William Ris Gallery hosts duo show featuring award-winning artists

‘Syncopation’ Examines Music and Art

Blue Dreams by Robin D. Williams

 

William Ris Gallery in Jamesport will host an opening reception for its new duo exhibit, “Syncopation,” this Saturday, August 18, from 4 to 7 PM.

The show, which will run through September 9, features Bethpage native Michael Ingui and New Jersey native Robin D. Williams and focuses on the interconnection between music and artwork.

Ingui is also an architect and partner at Bat Ingui Architects PC in New York city. He was influenced by his high school art teacher, John DeGuardi, who made him realize he could pursue art and architecture simultaneously “by simply continuing to do both.” Williams is a self-taught artist and member of the Drawing Center of Manhattan.

Together, they exhibit for the first time on Long Island and conclude the summer season at William Ris Gallery.

How did you get involved with William Ris Gallery and Robin D. Williams?

Ingui: My brother and sister-in-law Jules and Janna introduced me to this incredible art gallery that I just had to see. They were right — it’s not just the gallery (which is incredible on its own merits) it is the creative culture and energy that surrounds

Mary Cantone. It is clear that she and this gallery, full of beautiful art, act as a beacon that so many creatives flock to.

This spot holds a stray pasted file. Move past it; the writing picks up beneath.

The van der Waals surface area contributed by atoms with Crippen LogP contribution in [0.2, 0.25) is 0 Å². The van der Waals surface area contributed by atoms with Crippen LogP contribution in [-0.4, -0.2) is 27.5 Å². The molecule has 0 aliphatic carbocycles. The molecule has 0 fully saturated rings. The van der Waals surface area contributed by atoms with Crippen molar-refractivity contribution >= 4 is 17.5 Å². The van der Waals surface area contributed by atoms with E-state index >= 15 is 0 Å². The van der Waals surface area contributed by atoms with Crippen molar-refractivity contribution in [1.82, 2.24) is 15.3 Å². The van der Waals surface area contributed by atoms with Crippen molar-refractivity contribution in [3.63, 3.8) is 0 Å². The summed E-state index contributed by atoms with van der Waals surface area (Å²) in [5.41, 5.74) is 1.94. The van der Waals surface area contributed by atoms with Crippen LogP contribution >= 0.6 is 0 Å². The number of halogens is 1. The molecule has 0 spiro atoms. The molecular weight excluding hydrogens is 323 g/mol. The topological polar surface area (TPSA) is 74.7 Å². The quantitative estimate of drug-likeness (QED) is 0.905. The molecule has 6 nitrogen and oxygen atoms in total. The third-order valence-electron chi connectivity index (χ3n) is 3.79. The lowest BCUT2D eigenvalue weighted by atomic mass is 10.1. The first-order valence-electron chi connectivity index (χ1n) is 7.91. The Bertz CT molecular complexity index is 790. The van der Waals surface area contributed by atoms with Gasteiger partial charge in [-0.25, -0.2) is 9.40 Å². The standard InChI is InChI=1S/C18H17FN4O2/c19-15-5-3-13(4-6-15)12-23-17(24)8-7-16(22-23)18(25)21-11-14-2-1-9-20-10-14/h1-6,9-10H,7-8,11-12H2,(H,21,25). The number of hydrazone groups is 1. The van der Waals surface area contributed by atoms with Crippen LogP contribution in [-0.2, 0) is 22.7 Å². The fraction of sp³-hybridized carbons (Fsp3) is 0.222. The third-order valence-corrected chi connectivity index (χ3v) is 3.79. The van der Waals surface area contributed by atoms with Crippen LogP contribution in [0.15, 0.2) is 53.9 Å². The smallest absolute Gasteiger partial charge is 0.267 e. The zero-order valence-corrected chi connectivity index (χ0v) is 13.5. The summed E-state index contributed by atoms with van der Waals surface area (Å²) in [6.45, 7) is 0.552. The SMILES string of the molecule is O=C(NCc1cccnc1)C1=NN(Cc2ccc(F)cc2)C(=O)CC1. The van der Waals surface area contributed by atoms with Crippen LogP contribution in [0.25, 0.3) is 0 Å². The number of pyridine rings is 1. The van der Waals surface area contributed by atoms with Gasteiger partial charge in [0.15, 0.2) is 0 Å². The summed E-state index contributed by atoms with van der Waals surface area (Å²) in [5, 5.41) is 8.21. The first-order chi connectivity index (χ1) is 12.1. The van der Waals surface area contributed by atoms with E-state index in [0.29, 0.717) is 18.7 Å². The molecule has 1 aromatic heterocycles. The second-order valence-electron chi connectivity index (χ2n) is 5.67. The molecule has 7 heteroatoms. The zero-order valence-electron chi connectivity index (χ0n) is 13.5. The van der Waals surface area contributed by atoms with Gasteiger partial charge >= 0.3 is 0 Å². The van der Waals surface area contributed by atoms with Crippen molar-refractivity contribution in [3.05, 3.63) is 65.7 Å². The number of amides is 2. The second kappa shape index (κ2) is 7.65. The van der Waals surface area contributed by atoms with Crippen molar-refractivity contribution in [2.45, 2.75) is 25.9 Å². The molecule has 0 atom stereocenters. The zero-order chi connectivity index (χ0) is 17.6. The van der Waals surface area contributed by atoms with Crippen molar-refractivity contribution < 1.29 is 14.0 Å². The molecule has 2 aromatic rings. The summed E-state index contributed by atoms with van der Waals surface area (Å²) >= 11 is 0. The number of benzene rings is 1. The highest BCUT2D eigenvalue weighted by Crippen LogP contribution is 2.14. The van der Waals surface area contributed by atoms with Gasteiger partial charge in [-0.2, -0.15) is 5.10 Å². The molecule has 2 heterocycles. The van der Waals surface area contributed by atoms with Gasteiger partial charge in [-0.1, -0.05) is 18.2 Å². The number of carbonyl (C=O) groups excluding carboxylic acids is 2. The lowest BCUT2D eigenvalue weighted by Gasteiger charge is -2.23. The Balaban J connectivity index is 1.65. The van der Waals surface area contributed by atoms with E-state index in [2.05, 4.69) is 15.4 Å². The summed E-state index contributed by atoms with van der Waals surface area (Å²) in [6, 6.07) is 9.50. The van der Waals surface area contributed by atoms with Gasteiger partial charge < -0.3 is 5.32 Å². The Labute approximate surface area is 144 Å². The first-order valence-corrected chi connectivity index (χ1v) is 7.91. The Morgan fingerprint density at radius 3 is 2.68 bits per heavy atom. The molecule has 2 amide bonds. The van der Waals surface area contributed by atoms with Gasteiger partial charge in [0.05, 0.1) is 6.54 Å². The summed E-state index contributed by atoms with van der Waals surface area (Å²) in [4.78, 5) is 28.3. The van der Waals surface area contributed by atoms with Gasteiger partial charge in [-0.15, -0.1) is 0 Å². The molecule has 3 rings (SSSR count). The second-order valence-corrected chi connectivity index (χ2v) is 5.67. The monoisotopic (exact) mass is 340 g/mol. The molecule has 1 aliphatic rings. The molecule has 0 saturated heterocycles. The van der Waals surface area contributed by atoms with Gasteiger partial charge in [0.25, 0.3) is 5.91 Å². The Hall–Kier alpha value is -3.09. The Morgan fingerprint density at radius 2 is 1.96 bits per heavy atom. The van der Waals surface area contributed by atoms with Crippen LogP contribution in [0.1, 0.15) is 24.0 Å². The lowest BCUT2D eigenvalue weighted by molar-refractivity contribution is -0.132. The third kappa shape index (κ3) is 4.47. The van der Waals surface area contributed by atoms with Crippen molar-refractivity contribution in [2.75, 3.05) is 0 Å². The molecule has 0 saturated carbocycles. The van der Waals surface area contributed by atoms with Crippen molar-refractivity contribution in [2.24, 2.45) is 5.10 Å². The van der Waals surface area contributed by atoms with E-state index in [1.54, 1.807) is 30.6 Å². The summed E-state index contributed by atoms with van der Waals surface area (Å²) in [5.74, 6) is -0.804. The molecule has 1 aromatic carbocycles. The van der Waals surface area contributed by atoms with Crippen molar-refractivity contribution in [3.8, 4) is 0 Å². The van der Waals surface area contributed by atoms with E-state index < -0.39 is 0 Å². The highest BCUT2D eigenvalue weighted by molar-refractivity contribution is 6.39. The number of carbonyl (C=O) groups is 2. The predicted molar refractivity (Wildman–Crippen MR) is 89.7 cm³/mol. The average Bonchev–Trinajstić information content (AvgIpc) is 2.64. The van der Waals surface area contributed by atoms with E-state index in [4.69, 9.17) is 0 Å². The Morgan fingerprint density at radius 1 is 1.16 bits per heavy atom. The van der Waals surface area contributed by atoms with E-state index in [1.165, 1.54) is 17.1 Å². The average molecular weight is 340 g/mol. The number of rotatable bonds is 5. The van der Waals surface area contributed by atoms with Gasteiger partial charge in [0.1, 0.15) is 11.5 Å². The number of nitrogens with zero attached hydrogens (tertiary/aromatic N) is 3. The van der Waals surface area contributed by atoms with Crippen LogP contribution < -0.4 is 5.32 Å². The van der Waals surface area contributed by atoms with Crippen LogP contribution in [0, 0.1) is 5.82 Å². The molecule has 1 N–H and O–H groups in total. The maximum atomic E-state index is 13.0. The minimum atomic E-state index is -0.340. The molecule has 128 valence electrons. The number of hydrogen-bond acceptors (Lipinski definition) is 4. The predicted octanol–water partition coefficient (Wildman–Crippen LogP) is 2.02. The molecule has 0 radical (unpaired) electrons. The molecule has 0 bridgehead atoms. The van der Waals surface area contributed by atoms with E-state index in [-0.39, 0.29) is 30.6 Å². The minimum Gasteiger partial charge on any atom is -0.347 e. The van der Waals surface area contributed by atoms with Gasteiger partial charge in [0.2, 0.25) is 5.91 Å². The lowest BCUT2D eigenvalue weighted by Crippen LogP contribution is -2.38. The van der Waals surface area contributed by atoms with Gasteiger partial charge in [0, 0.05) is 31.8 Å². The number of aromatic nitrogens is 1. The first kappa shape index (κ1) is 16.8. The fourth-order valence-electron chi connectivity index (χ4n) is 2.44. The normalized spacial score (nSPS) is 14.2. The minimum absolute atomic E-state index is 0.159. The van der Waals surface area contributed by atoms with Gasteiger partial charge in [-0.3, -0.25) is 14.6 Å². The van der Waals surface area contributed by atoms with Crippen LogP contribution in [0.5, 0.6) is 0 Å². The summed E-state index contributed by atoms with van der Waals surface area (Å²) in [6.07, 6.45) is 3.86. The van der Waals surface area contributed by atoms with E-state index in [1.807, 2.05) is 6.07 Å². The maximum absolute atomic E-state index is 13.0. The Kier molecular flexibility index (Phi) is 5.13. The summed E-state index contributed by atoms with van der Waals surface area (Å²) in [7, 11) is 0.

We have left the gallery many times saying it was the high point of the weekend — so many fantastic conversations, such thought-provoking art. It is a place you want to be a part of and I couldn’t wait to show some of my paintings there.

How do architecture, music, and artwork tie together?

Ingui: Architecture, painting, and design are all conduits to express creativity and music just makes everything better. For me, one ties into the other seamlessly.

Painting or sketching inspires me to be more creative with architecture. I love working on many things at once, and there are times when I have architectural designs on one table and paintings on the next, with a note pad always close by.

Which passion was discovered first?

Ingui: Architecture definitely came first. My parents saved plans and elevations of houses I designed in grade school. I don’t know how I learned to draw them, but I feel like I was influenced by taking long rides in cars and the fact that I truly love looking at houses.

I still do — I love walking through a house and thinking about what could be different or through a great house studying why the designers made the decisions they did. I love the craftsmanship of incredibly well-built objects, homes, and the way details are completed.

In junior high, I learned of Miro, Picasso, and Motherwell, and my mind was blown open with Jackson Pollock. The feeling when you are in front of those paintings is just indescribable. I painted all of the time. I sketched all of the time. Sometimes it was houses, sometimes it was a designed object, and sometimes it was just a crazy abstraction. I never made a distinction or thought about why I drew one or the other.